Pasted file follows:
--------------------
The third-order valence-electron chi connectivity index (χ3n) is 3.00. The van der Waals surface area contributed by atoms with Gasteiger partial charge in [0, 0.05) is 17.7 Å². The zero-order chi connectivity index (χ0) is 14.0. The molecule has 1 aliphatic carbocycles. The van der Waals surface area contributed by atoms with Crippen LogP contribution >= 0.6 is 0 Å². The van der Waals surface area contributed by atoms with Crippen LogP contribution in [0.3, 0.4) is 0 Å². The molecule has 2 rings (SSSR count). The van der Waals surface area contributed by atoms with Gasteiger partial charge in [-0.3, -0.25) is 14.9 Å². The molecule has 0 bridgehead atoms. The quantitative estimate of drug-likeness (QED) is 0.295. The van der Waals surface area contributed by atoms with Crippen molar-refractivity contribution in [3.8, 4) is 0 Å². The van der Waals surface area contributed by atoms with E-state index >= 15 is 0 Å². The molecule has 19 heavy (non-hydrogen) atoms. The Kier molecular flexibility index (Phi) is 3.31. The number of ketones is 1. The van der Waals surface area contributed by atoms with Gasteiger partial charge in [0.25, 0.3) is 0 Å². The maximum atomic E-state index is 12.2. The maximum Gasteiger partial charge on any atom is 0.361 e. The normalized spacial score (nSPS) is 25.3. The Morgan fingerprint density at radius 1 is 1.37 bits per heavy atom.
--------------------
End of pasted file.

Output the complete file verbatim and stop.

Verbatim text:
The third-order valence-electron chi connectivity index (χ3n) is 3.00. The van der Waals surface area contributed by atoms with Gasteiger partial charge in [0, 0.05) is 17.7 Å². The zero-order chi connectivity index (χ0) is 14.0. The molecule has 1 aliphatic carbocycles. The van der Waals surface area contributed by atoms with Crippen LogP contribution >= 0.6 is 0 Å². The van der Waals surface area contributed by atoms with Crippen LogP contribution in [0.3, 0.4) is 0 Å². The molecule has 2 rings (SSSR count). The van der Waals surface area contributed by atoms with Gasteiger partial charge in [-0.3, -0.25) is 14.9 Å². The molecule has 0 bridgehead atoms. The quantitative estimate of drug-likeness (QED) is 0.295. The van der Waals surface area contributed by atoms with Crippen molar-refractivity contribution in [3.8, 4) is 0 Å². The van der Waals surface area contributed by atoms with E-state index >= 15 is 0 Å². The molecule has 19 heavy (non-hydrogen) atoms. The Kier molecular flexibility index (Phi) is 3.31. The number of ketones is 1. The van der Waals surface area contributed by atoms with Gasteiger partial charge in [0.25, 0.3) is 0 Å². The maximum atomic E-state index is 12.2. The maximum Gasteiger partial charge on any atom is 0.361 e. The normalized spacial score (nSPS) is 25.3. The Morgan fingerprint density at radius 1 is 1.37 bits per heavy atom.